NHS Strike

Even the NHS’s medical director Prof Sir Bruce Keogh distanced himself from the Health Secretary’s rhetoric by reiterating a view held by many in the healthcare profession that “the weekend effect” cannot be accurately used to measure how many people die avoidably on Saturday or Sunday.

There is no doubt that a move towards 7 days is a good idea and one that will benefit patients in the long run.  BUT if Jeremy Hunt thinks he can bully the health profession into providing a 7 day service by twisting their hours and taking even more from them then he is unbelievably naive.

I personally think that Jeremy Hunt is nothing more than a careerist and political opportunist, of the worst kind, who’s current motive is not to improve our health system but is, in fact, to get this supposed 7 day NHS up and running so he can sit grinning at the cabinet table pontificating about how he has delivered the Prime Minister’s promised  7 days manifesto pledge.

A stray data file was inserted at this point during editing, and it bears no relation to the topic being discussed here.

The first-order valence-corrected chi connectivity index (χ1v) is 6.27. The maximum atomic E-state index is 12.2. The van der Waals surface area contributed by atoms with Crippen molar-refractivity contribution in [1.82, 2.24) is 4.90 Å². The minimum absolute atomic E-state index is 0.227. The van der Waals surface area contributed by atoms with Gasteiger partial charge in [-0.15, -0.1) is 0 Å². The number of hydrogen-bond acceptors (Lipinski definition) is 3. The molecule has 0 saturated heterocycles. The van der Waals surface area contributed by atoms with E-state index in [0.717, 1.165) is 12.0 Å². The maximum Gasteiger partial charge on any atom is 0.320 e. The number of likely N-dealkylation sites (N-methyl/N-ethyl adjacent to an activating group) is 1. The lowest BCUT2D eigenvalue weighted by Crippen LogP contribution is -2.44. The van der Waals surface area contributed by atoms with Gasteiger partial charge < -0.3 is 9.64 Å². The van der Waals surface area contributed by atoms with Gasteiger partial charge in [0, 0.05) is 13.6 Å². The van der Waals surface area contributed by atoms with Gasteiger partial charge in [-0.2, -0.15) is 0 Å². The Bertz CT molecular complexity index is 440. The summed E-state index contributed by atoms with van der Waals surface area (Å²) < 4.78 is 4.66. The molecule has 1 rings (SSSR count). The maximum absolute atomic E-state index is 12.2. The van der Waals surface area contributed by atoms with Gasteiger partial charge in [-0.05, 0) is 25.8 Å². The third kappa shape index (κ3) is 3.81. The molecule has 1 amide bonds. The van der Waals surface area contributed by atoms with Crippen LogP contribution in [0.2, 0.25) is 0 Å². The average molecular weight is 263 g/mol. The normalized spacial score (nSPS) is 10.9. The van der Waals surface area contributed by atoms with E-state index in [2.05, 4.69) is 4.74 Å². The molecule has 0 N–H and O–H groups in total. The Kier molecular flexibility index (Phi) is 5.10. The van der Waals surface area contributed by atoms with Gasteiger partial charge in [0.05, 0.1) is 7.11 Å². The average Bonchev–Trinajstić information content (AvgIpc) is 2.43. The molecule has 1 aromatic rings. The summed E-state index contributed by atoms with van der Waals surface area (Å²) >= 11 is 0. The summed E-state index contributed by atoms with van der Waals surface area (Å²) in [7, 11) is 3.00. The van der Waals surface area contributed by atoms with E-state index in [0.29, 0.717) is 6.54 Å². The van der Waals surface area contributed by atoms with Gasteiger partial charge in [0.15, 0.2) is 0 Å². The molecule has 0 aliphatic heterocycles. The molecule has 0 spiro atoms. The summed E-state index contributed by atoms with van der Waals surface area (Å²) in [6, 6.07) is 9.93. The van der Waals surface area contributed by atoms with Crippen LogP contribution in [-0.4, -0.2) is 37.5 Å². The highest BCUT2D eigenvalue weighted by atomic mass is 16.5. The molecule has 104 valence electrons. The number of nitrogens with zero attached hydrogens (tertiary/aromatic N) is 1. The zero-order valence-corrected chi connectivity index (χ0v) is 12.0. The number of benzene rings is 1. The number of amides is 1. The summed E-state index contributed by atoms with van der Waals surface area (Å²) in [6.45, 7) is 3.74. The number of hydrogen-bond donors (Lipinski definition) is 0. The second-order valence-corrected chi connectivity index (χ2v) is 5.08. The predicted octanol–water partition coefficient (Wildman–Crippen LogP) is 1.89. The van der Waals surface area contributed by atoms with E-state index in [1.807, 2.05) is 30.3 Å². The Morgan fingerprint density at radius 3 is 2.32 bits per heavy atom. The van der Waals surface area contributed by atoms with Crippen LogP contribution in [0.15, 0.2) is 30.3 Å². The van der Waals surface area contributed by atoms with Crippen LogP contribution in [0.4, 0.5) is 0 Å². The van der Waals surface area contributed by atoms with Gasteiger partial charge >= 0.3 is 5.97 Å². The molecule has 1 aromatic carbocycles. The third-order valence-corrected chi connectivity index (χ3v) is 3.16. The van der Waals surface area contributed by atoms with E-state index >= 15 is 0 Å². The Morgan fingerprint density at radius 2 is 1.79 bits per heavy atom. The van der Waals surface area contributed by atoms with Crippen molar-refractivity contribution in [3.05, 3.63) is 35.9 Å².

However, at what cost?  The NHS struggles with 5 days.  How can it cope with 7? This change is not being done by adding more resources – but by stretching and pulling the already tight service – to the point where it is already beginning to snap in some places. Jeremy Hunt is putting his political ambitions  ahead of patients and doctors and I think it is shameful.

Jeremy could have had us all on his side by saying that he wanted to create a 7 day service and he will start the process by launching a nationwide recruitment campaign for more doctors and nurses and other healthcare professionals to enable it to happen.  He could of engaged the public and professionals by being seen to do things the right way. However, he didn’t. He isn’t close enough to the Prime Minister or Chancellor to get the funds required.  So instead, he has been forced into spreading the jam over a much bigger piece of toast.  And guess what – there isn’t enough jam…and he knows it.

It is for this reason that I believe Jeremy Hunt is not worthy to continue in his role and why I signed the petition.

The petition can be found by clicking here….

Screen Shot 2016-02-17 at 22.08.18